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The United States said Thursday it's "deeply concerned" by Russia's announcement of a "large-scale humanitarian operation" with the Syrian government in the besieged city of Aleppo.
Russian Foreign Minister Sergey Shoigu said three corridors would be opened for civilians to exit Aleppo, along with one corridor where Syrian opposition fighters would be encouraged to lay down their arms in exchange for amnesty and pardons.
"Without further clarification, this appears to be a demand for the surrender of opposition groups and the evacuation of Syrian civilians from Aleppo," State Department spokesman John Kirby said.
"Our position on humanitarian access has not changed. Russia and the regime must uphold the basic agreed principle that the U.N. determines what assistance is necessary to relieve the suffering of civilians in besieged communities," Kirby said.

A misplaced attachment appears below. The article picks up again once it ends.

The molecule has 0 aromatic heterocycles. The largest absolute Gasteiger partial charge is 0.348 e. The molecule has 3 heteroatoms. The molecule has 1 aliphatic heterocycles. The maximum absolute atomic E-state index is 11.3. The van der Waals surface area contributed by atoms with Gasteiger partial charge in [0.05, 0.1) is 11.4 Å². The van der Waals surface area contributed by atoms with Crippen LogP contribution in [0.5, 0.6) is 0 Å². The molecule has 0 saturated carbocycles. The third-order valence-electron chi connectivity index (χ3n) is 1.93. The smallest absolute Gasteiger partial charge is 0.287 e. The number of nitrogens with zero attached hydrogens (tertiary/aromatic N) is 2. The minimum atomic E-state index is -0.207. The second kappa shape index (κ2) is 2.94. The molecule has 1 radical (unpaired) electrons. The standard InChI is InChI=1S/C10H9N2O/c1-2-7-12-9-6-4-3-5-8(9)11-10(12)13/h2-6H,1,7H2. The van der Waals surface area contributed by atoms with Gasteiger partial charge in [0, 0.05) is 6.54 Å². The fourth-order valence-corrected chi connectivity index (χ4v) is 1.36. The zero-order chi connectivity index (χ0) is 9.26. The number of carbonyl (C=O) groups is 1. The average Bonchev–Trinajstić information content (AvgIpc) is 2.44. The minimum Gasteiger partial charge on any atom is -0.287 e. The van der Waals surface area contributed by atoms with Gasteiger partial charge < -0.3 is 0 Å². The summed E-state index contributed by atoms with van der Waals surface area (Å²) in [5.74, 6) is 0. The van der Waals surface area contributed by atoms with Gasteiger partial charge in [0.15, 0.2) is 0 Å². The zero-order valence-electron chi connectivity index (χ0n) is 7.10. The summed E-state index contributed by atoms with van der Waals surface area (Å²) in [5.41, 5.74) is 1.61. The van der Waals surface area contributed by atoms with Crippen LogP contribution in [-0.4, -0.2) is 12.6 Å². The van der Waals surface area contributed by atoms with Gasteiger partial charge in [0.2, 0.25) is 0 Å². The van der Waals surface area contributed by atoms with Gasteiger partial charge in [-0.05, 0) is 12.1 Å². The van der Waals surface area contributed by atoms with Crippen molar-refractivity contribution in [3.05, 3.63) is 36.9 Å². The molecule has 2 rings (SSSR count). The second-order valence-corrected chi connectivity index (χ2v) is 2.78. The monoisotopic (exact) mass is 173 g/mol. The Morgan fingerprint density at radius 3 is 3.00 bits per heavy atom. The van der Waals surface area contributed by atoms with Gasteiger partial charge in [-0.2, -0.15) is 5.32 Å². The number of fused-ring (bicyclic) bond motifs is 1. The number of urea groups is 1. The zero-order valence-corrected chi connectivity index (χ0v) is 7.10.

Kirby said he wasn't aware of any consultation with the Washington on the operation. Any offensive operation would be "inconsistent with the spirit and the letter" of U.N. resolutions and with Washington's understanding with the Russians.
But Shoigu, the Russian foreign minister, insisted that the operation was "exclusively to ensure security of Aleppo residents."
The disagreement comes just week after Secretary of State John Kerry announced that the United States and Russia had reached an agreement to work together in Syria to stop the fighting and "create the space for a genuine and credible political transition."
Kirby said Thursday that the United States was "reconsider[ing] where we are" after the announcement, but he said discussions were continuing.
"As the secretary said himself, the proof's going to be in the pudding here," he said.